In ancient Tamil Nadu (India), rainwater harvesting was done by Chola kings.[8] Rainwater from the Brihadeeswarar temple was collected in Sivaganga tank.[9] During the later Chola period, the Vīrānam tank was built (1011 to 1037 CE) in Cuddalore district of Tamil Nadu to store water for drinking and irrigation purposes. Vīrānam is a 16-kilometre (9.9 mi) long tank with a storage capacity of 1,465,000,000 cubic feet (41,500,000 m3).

Present dayEdit

  • Currently in China and Brazil, rooftop rainwater harvesting is being practiced for providing drinking water, domestic water, water for livestock, water for small irrigation and a way to replenish ground water levels. Gansu province in China and semi-arid north east Brazil have the largest rooftop rainwater harvesting projects ongoing.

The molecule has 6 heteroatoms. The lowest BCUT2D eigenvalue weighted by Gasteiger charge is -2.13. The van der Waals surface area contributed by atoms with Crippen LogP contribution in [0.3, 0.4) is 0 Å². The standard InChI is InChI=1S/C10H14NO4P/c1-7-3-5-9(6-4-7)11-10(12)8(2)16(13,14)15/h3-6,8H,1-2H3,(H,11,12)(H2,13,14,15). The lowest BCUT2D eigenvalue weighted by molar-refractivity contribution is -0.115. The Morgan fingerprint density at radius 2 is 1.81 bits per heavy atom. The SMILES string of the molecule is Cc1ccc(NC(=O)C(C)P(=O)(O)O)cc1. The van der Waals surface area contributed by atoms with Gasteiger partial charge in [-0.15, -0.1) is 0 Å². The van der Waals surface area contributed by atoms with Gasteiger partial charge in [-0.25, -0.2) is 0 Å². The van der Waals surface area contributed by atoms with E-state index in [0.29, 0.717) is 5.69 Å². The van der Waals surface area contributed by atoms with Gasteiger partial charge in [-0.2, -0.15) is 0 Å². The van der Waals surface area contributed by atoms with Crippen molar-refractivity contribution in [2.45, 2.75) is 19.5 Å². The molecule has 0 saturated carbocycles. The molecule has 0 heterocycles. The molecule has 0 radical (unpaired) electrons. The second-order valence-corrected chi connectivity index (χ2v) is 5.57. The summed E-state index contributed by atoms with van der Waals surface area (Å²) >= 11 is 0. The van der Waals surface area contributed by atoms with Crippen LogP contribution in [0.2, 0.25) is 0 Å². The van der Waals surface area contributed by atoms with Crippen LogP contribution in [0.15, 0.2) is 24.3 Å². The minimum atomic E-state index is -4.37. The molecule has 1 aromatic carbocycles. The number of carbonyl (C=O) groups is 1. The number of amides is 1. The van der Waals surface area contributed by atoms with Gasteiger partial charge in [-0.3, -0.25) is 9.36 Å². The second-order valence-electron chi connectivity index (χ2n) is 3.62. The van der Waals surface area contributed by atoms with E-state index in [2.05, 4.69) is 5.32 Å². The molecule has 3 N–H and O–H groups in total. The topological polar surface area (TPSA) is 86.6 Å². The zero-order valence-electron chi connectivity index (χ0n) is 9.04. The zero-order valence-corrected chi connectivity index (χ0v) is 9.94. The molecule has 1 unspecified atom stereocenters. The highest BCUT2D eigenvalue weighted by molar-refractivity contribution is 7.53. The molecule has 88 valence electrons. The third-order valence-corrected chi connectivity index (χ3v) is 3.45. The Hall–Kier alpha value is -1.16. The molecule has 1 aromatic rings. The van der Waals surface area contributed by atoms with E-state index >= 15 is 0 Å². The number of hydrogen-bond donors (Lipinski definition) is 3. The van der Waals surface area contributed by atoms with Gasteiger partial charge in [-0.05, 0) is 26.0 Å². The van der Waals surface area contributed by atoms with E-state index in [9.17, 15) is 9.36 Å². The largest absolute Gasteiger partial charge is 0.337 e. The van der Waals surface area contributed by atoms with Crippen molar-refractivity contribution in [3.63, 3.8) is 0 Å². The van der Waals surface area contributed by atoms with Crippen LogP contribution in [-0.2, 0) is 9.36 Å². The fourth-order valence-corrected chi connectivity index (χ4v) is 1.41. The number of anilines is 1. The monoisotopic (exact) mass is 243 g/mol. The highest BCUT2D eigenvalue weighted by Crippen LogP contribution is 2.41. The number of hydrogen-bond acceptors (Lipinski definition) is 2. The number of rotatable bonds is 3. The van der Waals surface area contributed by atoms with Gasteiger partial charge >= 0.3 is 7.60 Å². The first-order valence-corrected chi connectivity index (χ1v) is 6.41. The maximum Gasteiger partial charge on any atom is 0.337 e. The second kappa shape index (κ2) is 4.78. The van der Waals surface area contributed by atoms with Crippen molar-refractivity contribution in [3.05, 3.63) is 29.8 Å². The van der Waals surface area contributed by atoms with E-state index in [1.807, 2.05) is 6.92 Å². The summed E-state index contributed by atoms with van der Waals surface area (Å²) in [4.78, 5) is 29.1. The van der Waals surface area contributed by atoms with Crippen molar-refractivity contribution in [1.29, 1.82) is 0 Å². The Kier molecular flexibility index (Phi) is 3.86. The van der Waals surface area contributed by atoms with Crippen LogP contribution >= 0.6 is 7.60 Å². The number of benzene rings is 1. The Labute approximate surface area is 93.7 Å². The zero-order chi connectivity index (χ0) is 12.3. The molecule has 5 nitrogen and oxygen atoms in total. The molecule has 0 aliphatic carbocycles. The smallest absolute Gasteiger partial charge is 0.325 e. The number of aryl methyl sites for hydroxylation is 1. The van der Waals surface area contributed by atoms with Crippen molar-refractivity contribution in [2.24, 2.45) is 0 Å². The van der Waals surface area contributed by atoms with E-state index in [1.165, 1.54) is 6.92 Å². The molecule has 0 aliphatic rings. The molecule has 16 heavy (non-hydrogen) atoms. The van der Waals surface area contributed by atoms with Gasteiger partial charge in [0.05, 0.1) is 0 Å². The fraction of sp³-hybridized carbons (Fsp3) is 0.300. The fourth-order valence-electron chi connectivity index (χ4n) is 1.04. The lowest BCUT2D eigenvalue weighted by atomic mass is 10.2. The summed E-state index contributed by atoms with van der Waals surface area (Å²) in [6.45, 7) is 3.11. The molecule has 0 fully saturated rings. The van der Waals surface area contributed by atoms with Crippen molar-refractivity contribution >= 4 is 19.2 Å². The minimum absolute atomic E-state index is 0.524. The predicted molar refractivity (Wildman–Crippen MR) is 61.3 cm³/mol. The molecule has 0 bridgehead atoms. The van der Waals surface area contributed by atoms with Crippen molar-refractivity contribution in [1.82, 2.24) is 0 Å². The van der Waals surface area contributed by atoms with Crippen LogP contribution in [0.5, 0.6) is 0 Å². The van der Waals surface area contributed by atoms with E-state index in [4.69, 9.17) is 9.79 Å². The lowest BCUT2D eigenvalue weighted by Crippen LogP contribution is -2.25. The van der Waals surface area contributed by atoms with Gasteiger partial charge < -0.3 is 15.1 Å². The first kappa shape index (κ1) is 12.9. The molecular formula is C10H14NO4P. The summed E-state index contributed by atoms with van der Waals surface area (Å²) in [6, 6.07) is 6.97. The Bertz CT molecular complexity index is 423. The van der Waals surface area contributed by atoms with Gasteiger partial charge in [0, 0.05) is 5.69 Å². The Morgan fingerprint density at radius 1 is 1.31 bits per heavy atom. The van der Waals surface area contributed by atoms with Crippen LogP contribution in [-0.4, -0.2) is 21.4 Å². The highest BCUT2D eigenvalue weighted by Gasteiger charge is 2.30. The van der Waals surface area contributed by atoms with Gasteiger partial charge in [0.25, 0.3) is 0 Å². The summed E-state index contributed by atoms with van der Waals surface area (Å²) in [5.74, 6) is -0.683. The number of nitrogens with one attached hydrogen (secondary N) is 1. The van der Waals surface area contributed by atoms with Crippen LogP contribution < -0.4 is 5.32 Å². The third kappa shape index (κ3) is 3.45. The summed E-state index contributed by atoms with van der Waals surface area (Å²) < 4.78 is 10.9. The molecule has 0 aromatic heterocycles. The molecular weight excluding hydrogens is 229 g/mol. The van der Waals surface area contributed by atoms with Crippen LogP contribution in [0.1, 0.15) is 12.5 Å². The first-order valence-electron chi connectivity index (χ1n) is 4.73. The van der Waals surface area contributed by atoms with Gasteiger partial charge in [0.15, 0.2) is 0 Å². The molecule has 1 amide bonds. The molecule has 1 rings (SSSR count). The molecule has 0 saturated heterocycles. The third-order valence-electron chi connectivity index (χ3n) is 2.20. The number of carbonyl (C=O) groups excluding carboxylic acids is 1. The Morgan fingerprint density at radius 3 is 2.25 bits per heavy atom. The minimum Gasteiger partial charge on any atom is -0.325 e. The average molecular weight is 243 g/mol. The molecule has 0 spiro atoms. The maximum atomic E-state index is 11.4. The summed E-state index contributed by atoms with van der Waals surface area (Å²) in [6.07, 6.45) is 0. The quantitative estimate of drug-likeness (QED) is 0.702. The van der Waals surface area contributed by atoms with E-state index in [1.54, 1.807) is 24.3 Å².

• In Bermuda, the law requires all new construction to include rainwater harvesting adequate for the residents.
  • The U.S. Virgin Islands have a similar law.
  • In Senegal and Guinea-Bissau, the houses of the Diola-people are frequently equipped with homebrew rainwater harvesters made from local, organic materials.
  • In the Irrawaddy Delta of Myanmar, the groundwater is saline and communities rely on mud-lined rainwater ponds to meet their drinking water needs throughout the dry season. Some of these ponds are centuries old and are treated with great reverence and respect.